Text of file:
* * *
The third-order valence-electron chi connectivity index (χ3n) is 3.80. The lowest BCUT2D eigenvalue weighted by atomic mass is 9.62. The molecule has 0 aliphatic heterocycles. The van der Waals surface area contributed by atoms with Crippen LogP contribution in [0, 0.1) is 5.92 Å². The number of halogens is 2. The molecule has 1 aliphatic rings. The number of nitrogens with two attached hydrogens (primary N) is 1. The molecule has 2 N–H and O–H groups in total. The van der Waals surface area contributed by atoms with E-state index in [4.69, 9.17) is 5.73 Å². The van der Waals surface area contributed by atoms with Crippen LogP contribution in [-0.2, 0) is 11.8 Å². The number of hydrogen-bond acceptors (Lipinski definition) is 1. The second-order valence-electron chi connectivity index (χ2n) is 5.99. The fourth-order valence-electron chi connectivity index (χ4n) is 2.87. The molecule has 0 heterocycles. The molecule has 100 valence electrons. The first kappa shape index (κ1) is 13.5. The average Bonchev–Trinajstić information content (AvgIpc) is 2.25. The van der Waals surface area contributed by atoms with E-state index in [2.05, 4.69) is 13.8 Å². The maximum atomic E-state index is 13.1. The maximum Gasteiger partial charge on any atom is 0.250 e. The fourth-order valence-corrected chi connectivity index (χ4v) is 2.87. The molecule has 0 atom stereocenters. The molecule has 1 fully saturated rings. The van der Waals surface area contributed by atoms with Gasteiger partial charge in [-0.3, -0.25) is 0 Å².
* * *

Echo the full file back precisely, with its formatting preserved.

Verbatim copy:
The third-order valence-electron chi connectivity index (χ3n) is 3.80. The lowest BCUT2D eigenvalue weighted by atomic mass is 9.62. The molecule has 0 aliphatic heterocycles. The van der Waals surface area contributed by atoms with Crippen LogP contribution in [0, 0.1) is 5.92 Å². The number of halogens is 2. The molecule has 1 aliphatic rings. The number of nitrogens with two attached hydrogens (primary N) is 1. The molecule has 2 N–H and O–H groups in total. The van der Waals surface area contributed by atoms with E-state index in [4.69, 9.17) is 5.73 Å². The van der Waals surface area contributed by atoms with Crippen LogP contribution in [-0.2, 0) is 11.8 Å². The number of hydrogen-bond acceptors (Lipinski definition) is 1. The second-order valence-electron chi connectivity index (χ2n) is 5.99. The fourth-order valence-electron chi connectivity index (χ4n) is 2.87. The molecule has 0 heterocycles. The molecule has 100 valence electrons. The first kappa shape index (κ1) is 13.5. The average Bonchev–Trinajstić information content (AvgIpc) is 2.25. The van der Waals surface area contributed by atoms with E-state index in [2.05, 4.69) is 13.8 Å². The maximum atomic E-state index is 13.1. The maximum Gasteiger partial charge on any atom is 0.250 e. The fourth-order valence-corrected chi connectivity index (χ4v) is 2.87. The molecule has 0 atom stereocenters. The molecule has 1 fully saturated rings. The van der Waals surface area contributed by atoms with Gasteiger partial charge in [-0.3, -0.25) is 0 Å².